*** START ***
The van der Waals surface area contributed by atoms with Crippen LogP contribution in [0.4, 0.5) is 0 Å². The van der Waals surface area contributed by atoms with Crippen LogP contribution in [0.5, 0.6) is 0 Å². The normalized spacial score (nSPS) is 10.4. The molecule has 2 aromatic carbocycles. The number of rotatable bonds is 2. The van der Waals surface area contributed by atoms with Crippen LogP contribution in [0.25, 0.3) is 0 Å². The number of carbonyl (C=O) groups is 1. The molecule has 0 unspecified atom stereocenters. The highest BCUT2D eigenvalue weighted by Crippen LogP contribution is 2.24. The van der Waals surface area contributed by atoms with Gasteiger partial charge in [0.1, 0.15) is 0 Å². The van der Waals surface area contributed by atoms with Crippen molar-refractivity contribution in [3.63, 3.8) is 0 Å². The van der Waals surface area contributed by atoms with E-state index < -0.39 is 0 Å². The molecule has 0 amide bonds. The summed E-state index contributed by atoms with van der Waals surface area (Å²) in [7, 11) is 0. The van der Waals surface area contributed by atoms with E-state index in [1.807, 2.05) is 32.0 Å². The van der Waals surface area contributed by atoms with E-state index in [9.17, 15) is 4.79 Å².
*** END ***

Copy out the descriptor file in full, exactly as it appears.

The van der Waals surface area contributed by atoms with Crippen LogP contribution in [0.4, 0.5) is 0 Å². The van der Waals surface area contributed by atoms with Crippen LogP contribution in [0.5, 0.6) is 0 Å². The normalized spacial score (nSPS) is 10.4. The molecule has 2 aromatic carbocycles. The number of rotatable bonds is 2. The van der Waals surface area contributed by atoms with Crippen LogP contribution in [0.25, 0.3) is 0 Å². The number of carbonyl (C=O) groups is 1. The molecule has 0 unspecified atom stereocenters. The highest BCUT2D eigenvalue weighted by Crippen LogP contribution is 2.24. The van der Waals surface area contributed by atoms with Gasteiger partial charge in [0.1, 0.15) is 0 Å². The van der Waals surface area contributed by atoms with Crippen molar-refractivity contribution in [3.63, 3.8) is 0 Å². The van der Waals surface area contributed by atoms with E-state index < -0.39 is 0 Å². The molecule has 0 amide bonds. The summed E-state index contributed by atoms with van der Waals surface area (Å²) in [7, 11) is 0. The van der Waals surface area contributed by atoms with E-state index in [1.807, 2.05) is 32.0 Å². The van der Waals surface area contributed by atoms with E-state index in [9.17, 15) is 4.79 Å².